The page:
In short, I didn’t like him. But the woman at the train meeting – gentle, quiet, warm. And totally quadriplegic. Much more my kind of person. It developed that she was from the northern Sacramento Valley. I liked her immediately, offered to get her a sandwich at the lunch break. No, she had brought lunch. The only lunch issue being my own. Bruce, the same guy who had ushered me inside, urged me to join the small group heading for a nearby restaurant. What ensued amounted to a rushed Caesar salad, chitchat with the guy who runs one of the regional rail lines and my effort at a joke. I offered this out loud, near the end of lunch, a redoubtable Monty Python-style railway announcement…the train arriving at platforms two, three and four will be arriving sideways. No one laughed. And it’s not my fault or theirs. Nothing ventured, nothing gained. But I had extended myself a bit. Taken a chance. And so what if the joke fell flat? Falling flat is a good experience for me.
A wonderful thing, clarity. It was 2 PM, one of those dozy post-lunch moments when, particularly after a somewhat sleepless night, I do tend to drift…and yet I was relatively rapt. Dan Richards, chairman of the California High-Speed Rail Commission, is one farsighted, clear-sighted guy. Immensely articulate, he laid it all out, the challenge ahead. The state’s burgeoning population…its land-use issues…the pressures on air quality. And much I had never considered. The market factors driving airlines away from flying to and from Los Angeles. Airport space. And most illuminating, insights into California itself.
The state popularly conceives of itself is divided north and south. But, no, Richards said. Get close to California government, and you see a different divide. Much more like the rest of the country, the coast versus the interior. That anyone living along the Pacific Ocean strip has better everything. More jobs, better education, opportunities. The San Joaquin Valley containing, as Richards pointed out, five of the poorest counties in the nation. Appalachia in California, he told us.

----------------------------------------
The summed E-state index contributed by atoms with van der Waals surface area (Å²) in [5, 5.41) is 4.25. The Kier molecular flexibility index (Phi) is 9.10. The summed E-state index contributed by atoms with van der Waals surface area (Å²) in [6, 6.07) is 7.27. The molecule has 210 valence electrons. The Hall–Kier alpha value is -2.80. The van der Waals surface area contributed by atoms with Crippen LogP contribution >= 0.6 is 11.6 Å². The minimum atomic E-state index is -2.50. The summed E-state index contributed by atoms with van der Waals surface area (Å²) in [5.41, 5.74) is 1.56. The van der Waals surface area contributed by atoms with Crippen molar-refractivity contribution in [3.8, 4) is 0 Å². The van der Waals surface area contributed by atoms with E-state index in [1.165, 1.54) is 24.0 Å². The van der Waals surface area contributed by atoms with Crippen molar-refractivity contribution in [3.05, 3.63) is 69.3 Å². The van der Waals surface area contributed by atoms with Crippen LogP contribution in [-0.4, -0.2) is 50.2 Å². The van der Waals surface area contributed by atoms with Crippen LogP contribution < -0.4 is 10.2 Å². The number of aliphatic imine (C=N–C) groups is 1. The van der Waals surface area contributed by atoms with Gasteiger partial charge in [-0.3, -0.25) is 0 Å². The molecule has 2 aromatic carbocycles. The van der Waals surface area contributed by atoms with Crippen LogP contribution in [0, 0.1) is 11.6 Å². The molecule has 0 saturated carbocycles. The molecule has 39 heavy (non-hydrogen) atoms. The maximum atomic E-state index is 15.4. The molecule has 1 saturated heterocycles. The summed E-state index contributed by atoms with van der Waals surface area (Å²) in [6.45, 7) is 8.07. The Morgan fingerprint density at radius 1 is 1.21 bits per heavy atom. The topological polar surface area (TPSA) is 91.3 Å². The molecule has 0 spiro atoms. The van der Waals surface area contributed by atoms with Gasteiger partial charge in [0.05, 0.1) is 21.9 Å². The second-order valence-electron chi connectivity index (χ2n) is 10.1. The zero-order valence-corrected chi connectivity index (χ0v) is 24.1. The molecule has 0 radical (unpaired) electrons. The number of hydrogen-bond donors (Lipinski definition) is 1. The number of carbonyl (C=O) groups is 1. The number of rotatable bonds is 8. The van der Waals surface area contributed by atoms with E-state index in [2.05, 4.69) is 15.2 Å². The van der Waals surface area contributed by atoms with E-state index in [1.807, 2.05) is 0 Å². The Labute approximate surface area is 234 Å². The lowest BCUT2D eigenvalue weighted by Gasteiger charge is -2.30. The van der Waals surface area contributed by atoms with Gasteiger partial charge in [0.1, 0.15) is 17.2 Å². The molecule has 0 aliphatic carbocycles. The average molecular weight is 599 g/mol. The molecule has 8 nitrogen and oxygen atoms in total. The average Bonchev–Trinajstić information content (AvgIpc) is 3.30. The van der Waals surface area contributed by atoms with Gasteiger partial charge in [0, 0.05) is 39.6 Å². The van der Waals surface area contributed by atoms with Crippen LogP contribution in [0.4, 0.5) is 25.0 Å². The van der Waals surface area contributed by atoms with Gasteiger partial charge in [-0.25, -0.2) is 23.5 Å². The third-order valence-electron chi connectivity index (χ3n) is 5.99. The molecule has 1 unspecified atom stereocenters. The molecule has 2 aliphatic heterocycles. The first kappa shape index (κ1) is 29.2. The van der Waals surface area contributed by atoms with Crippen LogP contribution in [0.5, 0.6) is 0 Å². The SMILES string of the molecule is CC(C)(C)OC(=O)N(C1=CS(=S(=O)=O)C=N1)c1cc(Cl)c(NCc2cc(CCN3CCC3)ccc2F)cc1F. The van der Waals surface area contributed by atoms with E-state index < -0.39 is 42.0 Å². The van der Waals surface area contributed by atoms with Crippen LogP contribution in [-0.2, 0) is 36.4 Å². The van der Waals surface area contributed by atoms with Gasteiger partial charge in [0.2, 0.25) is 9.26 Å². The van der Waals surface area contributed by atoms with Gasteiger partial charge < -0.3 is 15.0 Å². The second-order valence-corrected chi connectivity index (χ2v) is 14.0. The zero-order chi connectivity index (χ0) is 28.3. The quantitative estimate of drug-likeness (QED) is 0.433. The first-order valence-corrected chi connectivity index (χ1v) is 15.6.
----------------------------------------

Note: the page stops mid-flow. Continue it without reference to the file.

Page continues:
The first segment of California’s high-speed train line begins construction just there, in the interior valley. A move that has been greeted with jeers and boos in the press. Which means the coastal urban press. Read about this development in the San Francisco Bay Area, and you’ll hear about the train to nowhere. The little valley towns that mark the start and end point of the first construction phase are unknown to most people, certainly to me. But the Fresno Bee doubtless has another take. High-speed travel in and out of the state’s interior is most exciting if you live in Modesto. And vital to unifying California, if you listen to Richards.
All in all, a very satisfying, even rousing, public policy meal. I could work with these people, do more, I was thinking heading trainward down King Street. With the station nearing, I decided to head west toward more coffee. Nothing like a quick cappuccino to-go from my favorite railside café. Besides, I needed another few minutes of this, my rolling meditation.
For if you are going to make any dent in things, have any impact, you have to enter through the front door, the glass one that opens right next to the podium and makes you highly visible to everyone in the room. For you would really like to be the opposite, wouldn’t you? Invisible, no one staring. While the answer, the real answer, comes from someone like Robert Reich. The ultra-short star of Inequality for All. Who includes a fair amount of info about his own disability in this 90-minute documentary. Just enough to let us know he’s comfortable with being who he is, and even more important, how his disability turned him in a socially involved direction. Who knows? He may want to be invisible at times too. But, no, he not only has a story to tell — he has story to live. And on that note….